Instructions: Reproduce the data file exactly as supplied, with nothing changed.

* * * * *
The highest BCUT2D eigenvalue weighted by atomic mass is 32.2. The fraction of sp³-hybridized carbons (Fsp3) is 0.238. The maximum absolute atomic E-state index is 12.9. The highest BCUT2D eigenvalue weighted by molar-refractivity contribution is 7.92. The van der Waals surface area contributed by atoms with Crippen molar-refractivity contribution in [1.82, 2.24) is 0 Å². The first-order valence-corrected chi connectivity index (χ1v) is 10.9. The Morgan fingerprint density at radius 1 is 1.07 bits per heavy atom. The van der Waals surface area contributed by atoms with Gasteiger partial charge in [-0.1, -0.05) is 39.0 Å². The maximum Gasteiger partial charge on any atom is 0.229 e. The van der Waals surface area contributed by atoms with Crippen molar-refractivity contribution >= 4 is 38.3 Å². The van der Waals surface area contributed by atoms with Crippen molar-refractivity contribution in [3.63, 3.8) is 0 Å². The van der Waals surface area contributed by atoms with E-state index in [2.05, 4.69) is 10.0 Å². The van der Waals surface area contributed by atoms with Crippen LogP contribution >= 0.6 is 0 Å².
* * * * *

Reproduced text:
The highest BCUT2D eigenvalue weighted by atomic mass is 32.2. The fraction of sp³-hybridized carbons (Fsp3) is 0.238. The maximum absolute atomic E-state index is 12.9. The highest BCUT2D eigenvalue weighted by molar-refractivity contribution is 7.92. The van der Waals surface area contributed by atoms with Crippen molar-refractivity contribution in [1.82, 2.24) is 0 Å². The first-order valence-corrected chi connectivity index (χ1v) is 10.9. The Morgan fingerprint density at radius 1 is 1.07 bits per heavy atom. The van der Waals surface area contributed by atoms with Gasteiger partial charge in [-0.1, -0.05) is 39.0 Å². The maximum Gasteiger partial charge on any atom is 0.229 e. The van der Waals surface area contributed by atoms with Crippen molar-refractivity contribution >= 4 is 38.3 Å². The van der Waals surface area contributed by atoms with Crippen molar-refractivity contribution in [3.63, 3.8) is 0 Å². The van der Waals surface area contributed by atoms with E-state index in [2.05, 4.69) is 10.0 Å². The van der Waals surface area contributed by atoms with Crippen LogP contribution >= 0.6 is 0 Å².